Did Facebook’s Mark Zuckerberg and Dr. Anthony Fauci have any discussions about COVID-related discourse before the social media platform’s crackdown? The House Republicans are curious.
Following the release of an email exchange between the two in the Fauci email dump last week, Kentucky Rep. James Comer and Ohio Rep. Jim Jordan — the ranking Republicans on the House Committee on Oversight and Reform and the House Judiciary Committee, respectively — sent a letter to Facebook CEO Mark Zuckerberg on Wednesday demanding that he hand over any communications the company has had with Fauci.
“In light of Facebook’s subsequent censorship of certain COVID-19 content — including content about the pandemic’s origin,” the letter continued, “these communications with Dr. Fauci raise the possibility that the federal government induced Facebook to censor certain speech in violation of the First Amendment.”
“All records and conversations between or among Facebook workers referring or pertaining to any request by any US government official to restrict or regulate anything linked to COVID-19,” Comer and Jordan demanded.
The letter arrived in the midst of a swift two-pronged barrage of bad press for the Menlo Park, California-based software firm in relation to COVID-19. Comer and Jordan want to know if they can trust one other.
Not the usual catchall b(5) deliberative process here.. but a less common b(4) “trade secrets and commercial or financial information obtained from a person [that is] privileged or confidential” on Zuck’s offer to Fauci.
Was this the offer to censor wrongthink??? pic.twitter.com/UyoC1WSES8
— Phil Kerpen (@kerpen) June 2, 2021
Then there were the emails between Zuckerberg and Fauci, which were released days later after a Freedom of Information Act request yielded them:
However, as Comer and Jordan pointed out, the platform was censoring more than just claims that COVID-19 was man-made or came from a lab leak.
While vaccine skepticism is the censorship flavor of the moment — and, let’s face it, it’ll get you banned from practically every prominent social media platform — the letter observed that Facebook was actively censoring anti-lockdown protests and banning DIY mask firms early in the pandemic.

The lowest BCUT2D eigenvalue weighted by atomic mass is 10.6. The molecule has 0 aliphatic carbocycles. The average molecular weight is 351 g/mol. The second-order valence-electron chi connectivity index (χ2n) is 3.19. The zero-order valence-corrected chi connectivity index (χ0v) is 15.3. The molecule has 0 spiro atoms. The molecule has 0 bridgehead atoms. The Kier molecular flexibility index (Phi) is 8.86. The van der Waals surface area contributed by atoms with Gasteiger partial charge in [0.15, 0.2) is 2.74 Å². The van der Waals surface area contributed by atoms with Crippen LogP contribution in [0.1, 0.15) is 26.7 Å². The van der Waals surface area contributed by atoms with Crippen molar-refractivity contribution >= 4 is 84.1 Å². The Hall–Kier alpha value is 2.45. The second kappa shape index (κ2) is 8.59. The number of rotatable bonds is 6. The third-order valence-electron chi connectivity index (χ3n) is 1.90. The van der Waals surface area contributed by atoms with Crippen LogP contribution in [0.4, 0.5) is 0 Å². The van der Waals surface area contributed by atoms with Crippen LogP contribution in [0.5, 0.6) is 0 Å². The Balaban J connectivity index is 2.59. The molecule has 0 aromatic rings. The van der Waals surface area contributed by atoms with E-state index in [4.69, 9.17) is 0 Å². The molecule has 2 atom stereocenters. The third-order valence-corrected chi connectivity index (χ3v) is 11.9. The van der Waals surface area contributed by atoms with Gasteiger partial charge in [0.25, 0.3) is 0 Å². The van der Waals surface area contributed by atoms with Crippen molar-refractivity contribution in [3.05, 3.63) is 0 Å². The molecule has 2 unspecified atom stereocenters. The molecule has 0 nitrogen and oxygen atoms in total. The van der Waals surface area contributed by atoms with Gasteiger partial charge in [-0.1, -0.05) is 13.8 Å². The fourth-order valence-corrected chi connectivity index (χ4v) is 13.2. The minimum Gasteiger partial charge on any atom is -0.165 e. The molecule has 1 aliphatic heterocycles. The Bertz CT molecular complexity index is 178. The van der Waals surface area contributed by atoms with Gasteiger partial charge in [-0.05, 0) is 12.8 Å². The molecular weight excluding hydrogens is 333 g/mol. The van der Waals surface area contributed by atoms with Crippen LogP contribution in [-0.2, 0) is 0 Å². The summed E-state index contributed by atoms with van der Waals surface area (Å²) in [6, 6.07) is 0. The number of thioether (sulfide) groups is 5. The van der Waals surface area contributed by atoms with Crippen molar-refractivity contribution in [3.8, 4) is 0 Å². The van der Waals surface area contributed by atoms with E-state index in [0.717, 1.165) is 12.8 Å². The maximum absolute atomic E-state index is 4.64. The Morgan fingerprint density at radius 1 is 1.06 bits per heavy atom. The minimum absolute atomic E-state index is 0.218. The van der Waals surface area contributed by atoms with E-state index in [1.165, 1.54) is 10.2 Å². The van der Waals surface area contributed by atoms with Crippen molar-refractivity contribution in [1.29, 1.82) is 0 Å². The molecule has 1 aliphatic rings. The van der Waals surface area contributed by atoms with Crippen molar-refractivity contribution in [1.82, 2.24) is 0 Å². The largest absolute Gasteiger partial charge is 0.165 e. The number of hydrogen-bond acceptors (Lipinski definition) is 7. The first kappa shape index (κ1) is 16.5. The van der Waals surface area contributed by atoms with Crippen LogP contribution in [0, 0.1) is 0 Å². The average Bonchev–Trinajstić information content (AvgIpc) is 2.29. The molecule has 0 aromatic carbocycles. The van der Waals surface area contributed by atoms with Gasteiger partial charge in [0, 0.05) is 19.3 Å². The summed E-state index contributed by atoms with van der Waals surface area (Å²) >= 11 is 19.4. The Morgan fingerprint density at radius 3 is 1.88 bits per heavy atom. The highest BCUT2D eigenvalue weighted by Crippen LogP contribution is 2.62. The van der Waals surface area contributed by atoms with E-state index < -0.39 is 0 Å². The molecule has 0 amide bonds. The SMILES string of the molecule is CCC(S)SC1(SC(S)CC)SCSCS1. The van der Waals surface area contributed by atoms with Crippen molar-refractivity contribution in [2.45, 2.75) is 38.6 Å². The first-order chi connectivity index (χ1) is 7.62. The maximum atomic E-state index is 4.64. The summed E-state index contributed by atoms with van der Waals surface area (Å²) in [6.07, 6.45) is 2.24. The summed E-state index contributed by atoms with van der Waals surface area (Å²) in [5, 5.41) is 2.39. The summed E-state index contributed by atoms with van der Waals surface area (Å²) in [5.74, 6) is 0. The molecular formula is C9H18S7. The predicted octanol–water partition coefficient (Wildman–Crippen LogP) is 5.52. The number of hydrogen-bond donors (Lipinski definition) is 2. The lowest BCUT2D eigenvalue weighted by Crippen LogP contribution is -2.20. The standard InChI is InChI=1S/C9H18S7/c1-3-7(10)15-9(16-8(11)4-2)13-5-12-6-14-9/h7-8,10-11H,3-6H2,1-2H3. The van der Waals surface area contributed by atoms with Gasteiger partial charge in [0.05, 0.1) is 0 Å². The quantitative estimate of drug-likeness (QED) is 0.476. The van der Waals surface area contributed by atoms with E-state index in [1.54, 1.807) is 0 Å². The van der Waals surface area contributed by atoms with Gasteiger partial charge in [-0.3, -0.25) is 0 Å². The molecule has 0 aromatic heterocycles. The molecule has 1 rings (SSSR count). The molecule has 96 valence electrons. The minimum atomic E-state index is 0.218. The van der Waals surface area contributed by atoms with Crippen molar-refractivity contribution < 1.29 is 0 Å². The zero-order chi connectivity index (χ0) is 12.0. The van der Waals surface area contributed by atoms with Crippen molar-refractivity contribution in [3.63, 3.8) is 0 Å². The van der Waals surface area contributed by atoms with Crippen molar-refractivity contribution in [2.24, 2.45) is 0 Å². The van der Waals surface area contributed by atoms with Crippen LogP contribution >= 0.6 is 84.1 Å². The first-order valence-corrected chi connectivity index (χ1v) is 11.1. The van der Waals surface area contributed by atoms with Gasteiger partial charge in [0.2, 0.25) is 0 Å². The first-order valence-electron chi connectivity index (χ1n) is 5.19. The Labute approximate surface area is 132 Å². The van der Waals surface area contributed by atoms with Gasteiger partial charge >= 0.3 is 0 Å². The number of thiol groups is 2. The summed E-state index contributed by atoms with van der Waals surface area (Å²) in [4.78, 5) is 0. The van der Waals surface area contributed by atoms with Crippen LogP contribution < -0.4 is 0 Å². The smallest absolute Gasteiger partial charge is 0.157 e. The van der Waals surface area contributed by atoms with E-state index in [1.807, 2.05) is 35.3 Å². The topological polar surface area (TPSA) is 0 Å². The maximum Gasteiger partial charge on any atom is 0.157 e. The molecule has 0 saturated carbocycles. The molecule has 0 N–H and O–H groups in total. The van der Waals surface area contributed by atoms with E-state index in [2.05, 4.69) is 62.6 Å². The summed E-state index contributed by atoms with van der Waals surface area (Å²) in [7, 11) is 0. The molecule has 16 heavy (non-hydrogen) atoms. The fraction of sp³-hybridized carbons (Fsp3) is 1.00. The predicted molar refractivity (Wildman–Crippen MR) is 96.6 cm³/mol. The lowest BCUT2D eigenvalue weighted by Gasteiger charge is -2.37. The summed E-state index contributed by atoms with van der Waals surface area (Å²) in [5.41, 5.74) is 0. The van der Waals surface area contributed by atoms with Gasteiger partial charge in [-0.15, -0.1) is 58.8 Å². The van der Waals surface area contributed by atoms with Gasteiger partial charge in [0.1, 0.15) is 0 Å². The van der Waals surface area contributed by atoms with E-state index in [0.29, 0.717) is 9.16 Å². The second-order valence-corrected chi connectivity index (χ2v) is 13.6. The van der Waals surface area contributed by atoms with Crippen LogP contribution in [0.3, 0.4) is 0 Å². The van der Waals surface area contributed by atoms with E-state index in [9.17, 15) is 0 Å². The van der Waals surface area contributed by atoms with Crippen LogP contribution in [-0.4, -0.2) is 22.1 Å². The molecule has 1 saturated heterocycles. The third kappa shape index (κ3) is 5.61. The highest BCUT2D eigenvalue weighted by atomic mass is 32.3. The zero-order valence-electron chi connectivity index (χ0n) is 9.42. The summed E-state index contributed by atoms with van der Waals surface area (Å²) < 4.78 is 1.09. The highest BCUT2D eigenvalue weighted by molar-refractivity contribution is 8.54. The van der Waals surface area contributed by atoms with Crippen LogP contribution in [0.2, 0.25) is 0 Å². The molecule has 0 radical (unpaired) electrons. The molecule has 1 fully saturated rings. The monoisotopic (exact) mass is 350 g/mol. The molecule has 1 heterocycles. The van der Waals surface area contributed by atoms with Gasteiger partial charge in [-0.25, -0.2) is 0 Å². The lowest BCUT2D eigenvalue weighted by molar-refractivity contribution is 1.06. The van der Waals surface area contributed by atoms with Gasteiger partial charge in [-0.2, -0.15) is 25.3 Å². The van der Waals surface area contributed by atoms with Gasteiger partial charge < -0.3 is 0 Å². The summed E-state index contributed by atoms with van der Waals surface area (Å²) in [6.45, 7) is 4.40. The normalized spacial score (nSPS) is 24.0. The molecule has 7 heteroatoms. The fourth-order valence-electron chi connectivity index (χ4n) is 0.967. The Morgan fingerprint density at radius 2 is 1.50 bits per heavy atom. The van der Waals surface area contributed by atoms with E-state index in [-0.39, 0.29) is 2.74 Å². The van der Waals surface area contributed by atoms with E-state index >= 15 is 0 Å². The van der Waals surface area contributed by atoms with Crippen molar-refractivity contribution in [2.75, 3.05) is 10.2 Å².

And, while Facebook was deciding which voices to silence, it was also debating which voices to raise the volume on.
“While filtering and restricting these types of speech, Facebook boosted sources like the World Health Organization – despite the fact that such organizations have previously proved to be compromised and unreliable,” the GOP legislators wrote.
“Facebook’s censorship judgments were not made in a vacuum, and there are signs that specific government policies and viewpoints influenced Facebook’s content-moderation judgments on COVID-19. The federal government appears to have communicated with Facebook extensively on COVID-19.
“You personally emailed Dr. Fauci to recruit him in Facebook’s ‘Coronavirus Information Hub,’ encouraging him to submit a video “because people trust and want to hear from professionals rather than simply a bunch of agencies and political figures,” according to the article.
“It also appears that you discussed some of Facebook’s proprietary trade or commercial secrets with Dr. Fauci, as parts of your email discussion with Dr. Fauci were redacted when made public.”
The timeliness of Facebook’s move to stop censoring speech on COVID-19’s origins was also questioned by Comer and Jordan.